On the heels of LVMH’s first-half report, which cited “excellence” growth, rival conglomerate Kering announced its financials for the first six months of the year, pointing to “dazzling top-line and earnings performances.” The Paris-based luxury group, which owns Gucci, Saint Laurent, Balenciaga, and Bottega Veneta, among others, cited “sharp outperformance versus the industry as a whole,” with total revenue for the group rising 33.9 percent to €6.43 billion ($7.49 billion); LVMH, for reference, recorded revenue of $25.5 billion with a growth rate of 10 percent.
Kering – which reported in February that the 2017 fiscal year saw in bring in the most revenue to date ($17.9 billion) with net income surging 119.5 percent – pointed to a few other key figures” Recurring operating margin for all of the brands reached 30 percent “for the first time ever,” and net income grew a whopping 185.7 percent to $2.75 billion.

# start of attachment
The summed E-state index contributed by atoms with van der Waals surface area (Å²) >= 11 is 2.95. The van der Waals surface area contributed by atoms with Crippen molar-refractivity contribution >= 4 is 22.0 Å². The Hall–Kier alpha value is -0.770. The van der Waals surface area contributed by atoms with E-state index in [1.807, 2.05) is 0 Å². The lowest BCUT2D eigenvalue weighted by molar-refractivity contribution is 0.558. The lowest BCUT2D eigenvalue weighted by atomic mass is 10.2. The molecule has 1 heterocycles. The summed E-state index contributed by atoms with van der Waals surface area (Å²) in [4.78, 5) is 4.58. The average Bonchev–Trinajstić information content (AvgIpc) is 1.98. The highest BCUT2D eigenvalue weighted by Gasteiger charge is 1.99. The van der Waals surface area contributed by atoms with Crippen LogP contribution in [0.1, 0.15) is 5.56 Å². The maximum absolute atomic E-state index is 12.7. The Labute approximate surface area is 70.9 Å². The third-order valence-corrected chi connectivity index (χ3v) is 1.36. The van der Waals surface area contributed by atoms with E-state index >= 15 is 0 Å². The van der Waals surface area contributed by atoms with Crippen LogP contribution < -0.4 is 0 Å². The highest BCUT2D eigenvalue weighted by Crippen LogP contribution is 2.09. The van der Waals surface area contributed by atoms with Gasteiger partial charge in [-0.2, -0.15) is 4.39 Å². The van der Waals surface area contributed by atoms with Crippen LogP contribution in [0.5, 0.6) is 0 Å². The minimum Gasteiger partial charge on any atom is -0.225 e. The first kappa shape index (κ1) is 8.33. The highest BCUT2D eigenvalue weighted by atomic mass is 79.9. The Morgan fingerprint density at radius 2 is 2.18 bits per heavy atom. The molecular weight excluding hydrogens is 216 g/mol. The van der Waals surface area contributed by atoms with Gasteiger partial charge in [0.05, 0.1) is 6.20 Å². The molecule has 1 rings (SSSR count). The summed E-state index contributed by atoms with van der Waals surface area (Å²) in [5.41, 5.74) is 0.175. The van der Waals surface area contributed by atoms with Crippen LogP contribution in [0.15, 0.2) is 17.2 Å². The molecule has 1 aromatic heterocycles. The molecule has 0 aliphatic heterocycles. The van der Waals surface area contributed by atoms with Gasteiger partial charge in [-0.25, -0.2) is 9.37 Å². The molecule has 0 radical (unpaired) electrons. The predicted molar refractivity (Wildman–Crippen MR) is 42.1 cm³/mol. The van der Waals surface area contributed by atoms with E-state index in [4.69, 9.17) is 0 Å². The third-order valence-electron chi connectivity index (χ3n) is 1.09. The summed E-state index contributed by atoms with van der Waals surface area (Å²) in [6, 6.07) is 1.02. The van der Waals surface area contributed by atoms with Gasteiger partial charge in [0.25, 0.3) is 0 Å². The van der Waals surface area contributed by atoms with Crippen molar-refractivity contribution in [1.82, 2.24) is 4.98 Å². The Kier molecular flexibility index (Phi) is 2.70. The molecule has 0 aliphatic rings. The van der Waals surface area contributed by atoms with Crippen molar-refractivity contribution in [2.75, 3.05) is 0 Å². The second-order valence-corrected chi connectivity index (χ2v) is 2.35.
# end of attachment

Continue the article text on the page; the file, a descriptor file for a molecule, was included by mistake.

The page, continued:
In terms of the individual brands, Gucci – which has been significantly revamped under the watch of creative director Alessandro Michele and CEO Marco Bizzarri – is the shining star of the Kering offerings, achieving an “excellent, healthy revenue growth” of 44.1 percent compared to the same period last year. Saint Laurent, maintained “strong growth momentum,” with sales up 19.7 percent on a comparable basis, while “other houses,” such as Balenciaga, had a “sharp year-on-year revenue increase, up 36.5 percent on a comparable basis.” This was led, in part, “by Balenciaga’s excellent sales rise and a faster pace of growth for Alexander McQueen.”
François-Henri Pinault, the Chairman and Chief Executive Officer of Kering, said in a statement on Thursday, that Kering’s “growth, [which is] grounded in the exclusivity and desirability of our brands, is remarkably healthy.” Pinault has not been shy in sharing his fashioning to take Gucci, in particular, to overtake rivals like Chanel or Louis Vuitton in terms of revenue in the coming years; this will include boosting online sales, launching a wider range of beauty products, and parting ways with its non-core brands.
As Kering noted in its report, it has spun off German sportswear label Puma to its shareholders earlier this year, and has “discontinued” its operations with Stella McCartney and Christopher Kane.